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A Bayesian Model of Conditioned Perception
Alan A Stocker · Eero Simoncelli

Wed Dec 05 10:30 AM -- 10:40 AM (PST) @ None #None

We propose an extended probabilistic model for human perception. We argue that in many circumstances, human observers simultaneously evaluate sensory evidence under different hypotheses regarding the underlying physical process that might have generated the sensory information. Within this context, inference can be optimal if the observer weighs each hypothesis according to the correct belief in that hypothesis. But if the observer commits to a particular hypothesis, the belief in that hypothesis is converted into subjective certainty, and subsequent perceptual behavior is suboptimal, conditioned only on the chosen hypothesis. We demonstrate that this framework can explain psychophysical data of a recently reported decision-estimation experiment. The model well accounts for the data, predicting the same estimation bias as a consequence of the preceding decision step. The power of the framework is that it has no free parameters except the degree of the observer's uncertainty about its internal sensory representation. All other parameters are defined by the particular experiment which allows us to make quantitative predictions of human perception to two modifications of the original experiment.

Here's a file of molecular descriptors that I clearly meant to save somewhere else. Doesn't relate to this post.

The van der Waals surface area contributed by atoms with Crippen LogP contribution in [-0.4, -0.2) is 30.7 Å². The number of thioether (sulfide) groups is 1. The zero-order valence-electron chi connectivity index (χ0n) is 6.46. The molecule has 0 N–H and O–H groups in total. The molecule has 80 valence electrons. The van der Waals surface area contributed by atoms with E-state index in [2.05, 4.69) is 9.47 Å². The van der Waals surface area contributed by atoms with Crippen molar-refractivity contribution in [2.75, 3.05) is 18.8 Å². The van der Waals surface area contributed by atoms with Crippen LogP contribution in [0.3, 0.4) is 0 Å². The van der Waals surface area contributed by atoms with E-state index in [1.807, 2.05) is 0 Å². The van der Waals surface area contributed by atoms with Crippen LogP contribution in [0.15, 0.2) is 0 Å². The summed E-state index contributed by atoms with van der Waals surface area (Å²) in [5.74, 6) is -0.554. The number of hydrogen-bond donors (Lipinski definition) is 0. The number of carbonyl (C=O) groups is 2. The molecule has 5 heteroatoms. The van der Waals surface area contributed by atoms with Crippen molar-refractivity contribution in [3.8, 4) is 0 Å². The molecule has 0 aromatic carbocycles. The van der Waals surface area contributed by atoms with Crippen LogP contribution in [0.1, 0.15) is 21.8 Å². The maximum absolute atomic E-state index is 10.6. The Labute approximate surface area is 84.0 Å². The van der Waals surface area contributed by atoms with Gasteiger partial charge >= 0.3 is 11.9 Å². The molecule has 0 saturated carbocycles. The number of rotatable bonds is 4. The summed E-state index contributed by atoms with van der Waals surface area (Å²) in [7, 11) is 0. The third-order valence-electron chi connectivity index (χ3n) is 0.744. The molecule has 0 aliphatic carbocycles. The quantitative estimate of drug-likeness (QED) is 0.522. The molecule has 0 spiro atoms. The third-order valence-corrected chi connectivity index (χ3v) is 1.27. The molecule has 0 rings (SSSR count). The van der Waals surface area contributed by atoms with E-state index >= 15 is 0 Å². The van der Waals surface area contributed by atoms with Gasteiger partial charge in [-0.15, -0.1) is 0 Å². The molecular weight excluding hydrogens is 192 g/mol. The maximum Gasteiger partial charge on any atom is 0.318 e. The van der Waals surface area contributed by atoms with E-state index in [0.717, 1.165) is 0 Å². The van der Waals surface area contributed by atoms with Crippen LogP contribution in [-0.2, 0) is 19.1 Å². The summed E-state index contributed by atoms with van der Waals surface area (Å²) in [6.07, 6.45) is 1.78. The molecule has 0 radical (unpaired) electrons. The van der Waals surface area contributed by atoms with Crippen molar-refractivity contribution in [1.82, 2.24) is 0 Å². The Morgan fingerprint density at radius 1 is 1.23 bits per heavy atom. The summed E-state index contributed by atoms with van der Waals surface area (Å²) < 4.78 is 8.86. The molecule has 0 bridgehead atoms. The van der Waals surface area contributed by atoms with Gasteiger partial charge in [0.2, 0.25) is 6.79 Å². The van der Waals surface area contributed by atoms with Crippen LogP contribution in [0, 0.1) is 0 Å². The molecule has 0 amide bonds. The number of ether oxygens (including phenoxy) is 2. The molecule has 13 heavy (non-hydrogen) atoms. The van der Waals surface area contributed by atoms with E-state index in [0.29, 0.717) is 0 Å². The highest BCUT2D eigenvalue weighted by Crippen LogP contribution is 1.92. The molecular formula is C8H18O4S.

Author Information

Alan A Stocker (University of Pennsylvania)
Eero Simoncelli (HHMI / New York University)

Eero P. Simoncelli received the B.S. degree in Physics in 1984 from Harvard University, studied applied mathematics at Cambridge University for a year and a half, and then received the M.S. degree in 1988 and the Ph.D. degree in 1993, both in Electrical Engineering from the Massachusetts Institute of Technology. He was an Assistant Professor in the Computer and Information Science department at the University of Pennsylvania from 1993 until 1996. He moved to New York University in September of 1996, where he is currently a Professor in Neural Science, Mathematics, and Psychology. In August 2000, he became an Associate Investigator of the Howard Hughes Medical Institute, under their new program in Computational Biology. His research interests span a wide range of topics in the representation and analysis of visual images, in both machine and biological systems.

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